Warren later waved off a question about her own personal safety. What concerned her was not that her conservative colleagues, even the maniacally conservative ones, posed some threat to her. Rather, Warren worried their legislation with deleterious effects could come into law next time control changes hands.
Beyond that, there is the Supreme Court that Warren called “out of control.” She explained her support for expanding the Court as the only Constitutional road to halt its extreme course.
“And why do I pick expand the Supreme Court? Because it doesn’t take a constitutional amendment,” she explained.
That came into stark relief days after Warren’s town hall when the Court struck President Joe Biden’s student debt relief plan. During her town hall, Warren was keen to emphasize that the plan would stand if the Court followed the law.
Ostensibly a reference to the procedural law to standing—the Missouri entity with the strongest case against Biden had not actually sued—it was not to be. The Court found that Republican officials in the Show Me state could sue on the behalf of a distinct state-created corporation that services federal student loans. Once it cleared that threshold, it read Biden’s plan out of federal law.
However, in Holyoke, Warren was not leaning only on the president’s proposal. As Biden would in the wake of the Supreme Court ruling, Warren pointed to the changes in income-based repayment programs.
“Later this year, we’re going to see the income determined repayment plan come into place and it’s going to be reworked,” Warren said. “There was an old version of this, that was a nightmare. Nobody could ever make it through.”
The new setup will be much clearer she assured. After 20 years debts would be discharged—10 for those working on public interest jobs.
“The spotlight has stayed on student loan debt cancellation, which I’ve been trying to keep it there,” she said. “But I want you to know we already have in place and the new regs are gonna come out in the next few months.”
Warren took other questions on mental health parity, countering the racial wealth gap and instances of homophobia and transphobia.
After the main event, the wonkiness did not end. Warren faced several questions about growing jobs, right to repair, federal red tape and a bill to curtail bonuses for executives as failing banks. Speaking to the press in front of a background with HCC regalia, Warren eagerly engaged.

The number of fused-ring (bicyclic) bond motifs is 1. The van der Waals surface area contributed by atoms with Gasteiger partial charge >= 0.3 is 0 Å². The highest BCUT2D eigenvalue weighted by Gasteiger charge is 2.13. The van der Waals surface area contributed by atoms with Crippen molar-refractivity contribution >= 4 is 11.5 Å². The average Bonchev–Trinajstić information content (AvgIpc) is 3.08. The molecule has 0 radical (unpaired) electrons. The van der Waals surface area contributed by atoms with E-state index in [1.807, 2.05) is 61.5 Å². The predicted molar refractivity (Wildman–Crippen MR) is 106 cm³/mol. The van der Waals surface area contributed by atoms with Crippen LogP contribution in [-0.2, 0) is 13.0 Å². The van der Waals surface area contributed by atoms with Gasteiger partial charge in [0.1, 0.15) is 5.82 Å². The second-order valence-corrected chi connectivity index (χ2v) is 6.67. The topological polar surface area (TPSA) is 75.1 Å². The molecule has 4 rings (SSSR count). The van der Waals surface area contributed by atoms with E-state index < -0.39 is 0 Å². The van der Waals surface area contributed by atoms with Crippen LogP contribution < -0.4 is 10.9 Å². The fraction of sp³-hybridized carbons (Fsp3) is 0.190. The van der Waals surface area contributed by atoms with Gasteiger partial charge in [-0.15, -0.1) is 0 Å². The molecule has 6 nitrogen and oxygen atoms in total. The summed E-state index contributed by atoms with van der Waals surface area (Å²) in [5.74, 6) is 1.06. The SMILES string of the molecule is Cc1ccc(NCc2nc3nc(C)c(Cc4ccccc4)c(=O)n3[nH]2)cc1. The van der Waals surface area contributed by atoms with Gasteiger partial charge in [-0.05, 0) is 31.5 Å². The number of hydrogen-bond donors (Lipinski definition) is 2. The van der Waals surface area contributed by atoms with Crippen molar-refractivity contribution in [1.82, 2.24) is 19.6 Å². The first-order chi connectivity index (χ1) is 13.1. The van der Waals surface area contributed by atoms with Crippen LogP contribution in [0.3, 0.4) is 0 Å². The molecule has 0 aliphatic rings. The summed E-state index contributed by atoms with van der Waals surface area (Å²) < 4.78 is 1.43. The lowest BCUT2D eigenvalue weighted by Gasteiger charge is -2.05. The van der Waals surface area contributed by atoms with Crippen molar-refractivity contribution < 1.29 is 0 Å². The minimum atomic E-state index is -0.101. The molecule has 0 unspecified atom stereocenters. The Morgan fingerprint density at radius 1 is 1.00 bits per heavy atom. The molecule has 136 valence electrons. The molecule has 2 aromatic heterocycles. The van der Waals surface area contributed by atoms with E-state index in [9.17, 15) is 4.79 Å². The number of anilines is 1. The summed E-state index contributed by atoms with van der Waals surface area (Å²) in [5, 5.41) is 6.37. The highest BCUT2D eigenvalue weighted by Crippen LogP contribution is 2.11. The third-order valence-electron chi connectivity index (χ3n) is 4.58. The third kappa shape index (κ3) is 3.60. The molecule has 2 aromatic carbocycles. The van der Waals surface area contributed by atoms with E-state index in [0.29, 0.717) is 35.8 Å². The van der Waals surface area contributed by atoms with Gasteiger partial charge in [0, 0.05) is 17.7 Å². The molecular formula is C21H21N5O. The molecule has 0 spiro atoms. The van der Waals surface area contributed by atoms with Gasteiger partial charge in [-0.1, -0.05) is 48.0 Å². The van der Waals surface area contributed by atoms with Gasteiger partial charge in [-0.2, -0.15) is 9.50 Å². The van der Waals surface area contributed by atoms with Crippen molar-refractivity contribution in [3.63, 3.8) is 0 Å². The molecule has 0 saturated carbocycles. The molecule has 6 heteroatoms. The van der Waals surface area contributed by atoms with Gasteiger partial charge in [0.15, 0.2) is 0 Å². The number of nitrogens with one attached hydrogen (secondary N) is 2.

Asked about brining jobs back to the region, Warren said that the Inflation Reduction Act provided a lot of opportunities. However, she conceded that setting an appropriate federal floor was essential.
“That’s why federal law to create a floor is so important,” she said. “Massachusetts, can decide that we want to do good things, and I’m all in favor of them. But we need a whole nation that that lifts up so all our workers have not.”
Warren discussed her own bill on executive bonuses and a recent letter to the United States Department of Transportation. She and Senator Ed Markey had defended Massachusetts right to repair law against a USDOT directive to automakers not to comply. The law requires carmakers to share information to non-dealers so they can repair the cars, too.
The senator also addressed questions about the delays and reviews of big projects such as East-West rail.
“It’s one of the things that I’ve been working on with folks, for example, could you make all of the times”—for various reviews—”run simultaneously, instead of sequentially, so everybody’s got to get all their paperwork in at once, regardless of what the complaint is that they’re trying to raise or the issue they want to raise,” she said.
When asked if Congress needed to intervene more in such circumstances, she pushed back, suggesting it was Congress who erected the barriers to agencies’ reviews.
It was a nerdy conclusion to a policy heavy town hall. Warren’s professorial mien has its critics, but for the most part, it has served her well in Massachusetts. That and the selfies are part of the brand by now. A queue quickly formed, not unlike the days when she drew a throng in Washington Square in New York.
“I love that COVID is gone,” Warren exclaimed early in the town hall. “And we can do a little selfie time now!”